- National Scientific Council on the Developing Child
- National Forum on Early Childhood Policy and Programs
- Global Children's Initiative
- Frontiers of Innovation
- Science of Adversity and Resilience
- Students, Education and Leadership Development
InBrief: The Science of Neglect
Thriving communities depend on the successful development of the people who live in them, and building the foundations of successful development in childhood requires responsive relationships and supportive environments. Beginning shortly after birth, the typical “serve and return” interactions that occur between young children and the adults who care for them actually affect the formation of neural connections and the circuitry of the developing brain. This two-page summary—part of the InBrief series—provides an overview of The Science of Neglect: The Persistent Absence of Responsive Care Disrupts the Developing Brain, a Working Paper by the National Scientific Council on the Developing Child.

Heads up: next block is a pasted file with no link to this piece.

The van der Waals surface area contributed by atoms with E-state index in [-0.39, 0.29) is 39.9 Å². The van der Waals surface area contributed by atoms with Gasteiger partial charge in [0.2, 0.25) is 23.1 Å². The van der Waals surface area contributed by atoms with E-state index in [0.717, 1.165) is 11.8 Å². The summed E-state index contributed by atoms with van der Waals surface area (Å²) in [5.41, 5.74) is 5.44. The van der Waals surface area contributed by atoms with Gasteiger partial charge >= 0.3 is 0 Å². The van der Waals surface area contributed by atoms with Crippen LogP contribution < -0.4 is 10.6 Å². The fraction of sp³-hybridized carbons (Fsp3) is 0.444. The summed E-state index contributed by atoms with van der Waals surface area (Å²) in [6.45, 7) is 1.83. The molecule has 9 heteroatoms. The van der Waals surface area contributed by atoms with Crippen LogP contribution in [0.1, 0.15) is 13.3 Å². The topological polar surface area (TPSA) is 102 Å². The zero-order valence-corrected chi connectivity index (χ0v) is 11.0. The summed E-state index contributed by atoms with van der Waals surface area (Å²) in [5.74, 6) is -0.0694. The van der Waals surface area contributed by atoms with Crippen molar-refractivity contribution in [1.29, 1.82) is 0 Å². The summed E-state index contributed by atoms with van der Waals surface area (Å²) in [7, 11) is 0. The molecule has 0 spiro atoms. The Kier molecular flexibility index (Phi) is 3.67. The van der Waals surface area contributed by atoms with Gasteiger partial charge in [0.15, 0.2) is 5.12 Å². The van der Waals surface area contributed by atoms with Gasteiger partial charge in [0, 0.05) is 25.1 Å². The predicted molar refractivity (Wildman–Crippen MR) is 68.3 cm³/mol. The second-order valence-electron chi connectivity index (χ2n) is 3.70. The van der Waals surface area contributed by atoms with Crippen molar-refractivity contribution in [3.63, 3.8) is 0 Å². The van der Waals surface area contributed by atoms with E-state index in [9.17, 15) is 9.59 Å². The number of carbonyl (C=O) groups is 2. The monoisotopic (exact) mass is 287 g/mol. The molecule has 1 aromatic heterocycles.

This PDF was designed to be printed on one page, front and back.
Key Concepts: Toxic Stress
Learning how to cope with adversity is an important part of healthy child development. However, when that adversity is severe, frequent, or prolonged - and occurs in the absence of supportive adult relationships - it can induce a potentially damaging toxic stress response in a child's body and brain. This feature describes toxic stress response; how it differs from two other stress responses, positive and tolerable; and how it can be prevented or even reversed. The page also answers frequently asked questions and provides a list of related reading.
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About the Council
Find out about the Council’s mission, goals, and history. More >>
Learn about the Council's unique, multi-disciplinary, multi-university group of scientists and scholars. More >>
The Council has created a series of publications to marry the science of early childhood and brain development with state-of-the-art communications research designed to effectively translate that knowledge for non-scientific audiences. More >>
Major support for the Council is currently being provided by: The Alliance for Early Success, Buffett Early Childhood Fund, Doris Duke Charitable Foundation, and the Norlien Foundation.